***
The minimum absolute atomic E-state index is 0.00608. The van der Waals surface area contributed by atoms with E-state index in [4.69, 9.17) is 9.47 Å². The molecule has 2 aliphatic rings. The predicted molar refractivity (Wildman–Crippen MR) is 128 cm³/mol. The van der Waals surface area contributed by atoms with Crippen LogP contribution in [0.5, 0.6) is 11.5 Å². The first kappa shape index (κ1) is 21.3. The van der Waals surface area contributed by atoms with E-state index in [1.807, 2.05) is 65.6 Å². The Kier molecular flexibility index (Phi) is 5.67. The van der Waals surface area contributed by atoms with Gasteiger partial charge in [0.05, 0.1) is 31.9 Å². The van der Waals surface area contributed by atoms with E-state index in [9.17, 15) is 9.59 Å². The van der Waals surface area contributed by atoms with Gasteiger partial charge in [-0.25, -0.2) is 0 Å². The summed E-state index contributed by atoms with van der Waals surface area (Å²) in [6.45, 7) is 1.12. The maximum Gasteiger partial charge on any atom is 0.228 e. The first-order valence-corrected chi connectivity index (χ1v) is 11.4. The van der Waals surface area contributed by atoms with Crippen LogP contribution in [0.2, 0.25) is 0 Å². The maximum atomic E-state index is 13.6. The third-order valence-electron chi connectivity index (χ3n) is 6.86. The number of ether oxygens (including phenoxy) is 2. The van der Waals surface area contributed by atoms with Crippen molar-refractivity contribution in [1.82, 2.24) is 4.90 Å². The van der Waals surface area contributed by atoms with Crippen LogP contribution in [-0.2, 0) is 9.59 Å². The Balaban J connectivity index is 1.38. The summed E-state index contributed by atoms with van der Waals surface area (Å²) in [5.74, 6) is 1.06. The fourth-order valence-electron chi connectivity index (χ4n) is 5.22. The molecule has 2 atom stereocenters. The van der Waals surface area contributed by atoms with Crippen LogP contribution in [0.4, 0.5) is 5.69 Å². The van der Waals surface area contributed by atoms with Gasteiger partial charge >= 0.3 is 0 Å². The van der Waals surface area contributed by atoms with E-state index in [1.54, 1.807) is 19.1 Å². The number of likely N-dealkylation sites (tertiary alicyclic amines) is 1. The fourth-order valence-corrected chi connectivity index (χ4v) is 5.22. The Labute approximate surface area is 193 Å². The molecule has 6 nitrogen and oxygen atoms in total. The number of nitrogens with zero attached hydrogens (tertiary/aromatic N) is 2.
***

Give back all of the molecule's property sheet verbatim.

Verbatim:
The minimum absolute atomic E-state index is 0.00608. The van der Waals surface area contributed by atoms with E-state index in [4.69, 9.17) is 9.47 Å². The molecule has 2 aliphatic rings. The predicted molar refractivity (Wildman–Crippen MR) is 128 cm³/mol. The van der Waals surface area contributed by atoms with Crippen LogP contribution in [0.5, 0.6) is 11.5 Å². The first kappa shape index (κ1) is 21.3. The van der Waals surface area contributed by atoms with E-state index in [1.807, 2.05) is 65.6 Å². The Kier molecular flexibility index (Phi) is 5.67. The van der Waals surface area contributed by atoms with Gasteiger partial charge in [0.05, 0.1) is 31.9 Å². The van der Waals surface area contributed by atoms with E-state index in [9.17, 15) is 9.59 Å². The van der Waals surface area contributed by atoms with Gasteiger partial charge in [-0.25, -0.2) is 0 Å². The summed E-state index contributed by atoms with van der Waals surface area (Å²) in [6.45, 7) is 1.12. The maximum Gasteiger partial charge on any atom is 0.228 e. The first-order valence-corrected chi connectivity index (χ1v) is 11.4. The van der Waals surface area contributed by atoms with Crippen LogP contribution in [0.2, 0.25) is 0 Å². The maximum atomic E-state index is 13.6. The third-order valence-electron chi connectivity index (χ3n) is 6.86. The number of ether oxygens (including phenoxy) is 2. The van der Waals surface area contributed by atoms with Crippen molar-refractivity contribution in [1.82, 2.24) is 4.90 Å². The van der Waals surface area contributed by atoms with Crippen LogP contribution in [-0.2, 0) is 9.59 Å². The Balaban J connectivity index is 1.38. The summed E-state index contributed by atoms with van der Waals surface area (Å²) in [5.74, 6) is 1.06. The fourth-order valence-electron chi connectivity index (χ4n) is 5.22. The molecule has 2 atom stereocenters. The van der Waals surface area contributed by atoms with Crippen LogP contribution in [0.4, 0.5) is 5.69 Å². The van der Waals surface area contributed by atoms with Gasteiger partial charge >= 0.3 is 0 Å². The van der Waals surface area contributed by atoms with E-state index in [1.54, 1.807) is 19.1 Å². The number of likely N-dealkylation sites (tertiary alicyclic amines) is 1. The fourth-order valence-corrected chi connectivity index (χ4v) is 5.22. The Labute approximate surface area is 193 Å². The molecule has 6 nitrogen and oxygen atoms in total. The number of nitrogens with zero attached hydrogens (tertiary/aromatic N) is 2.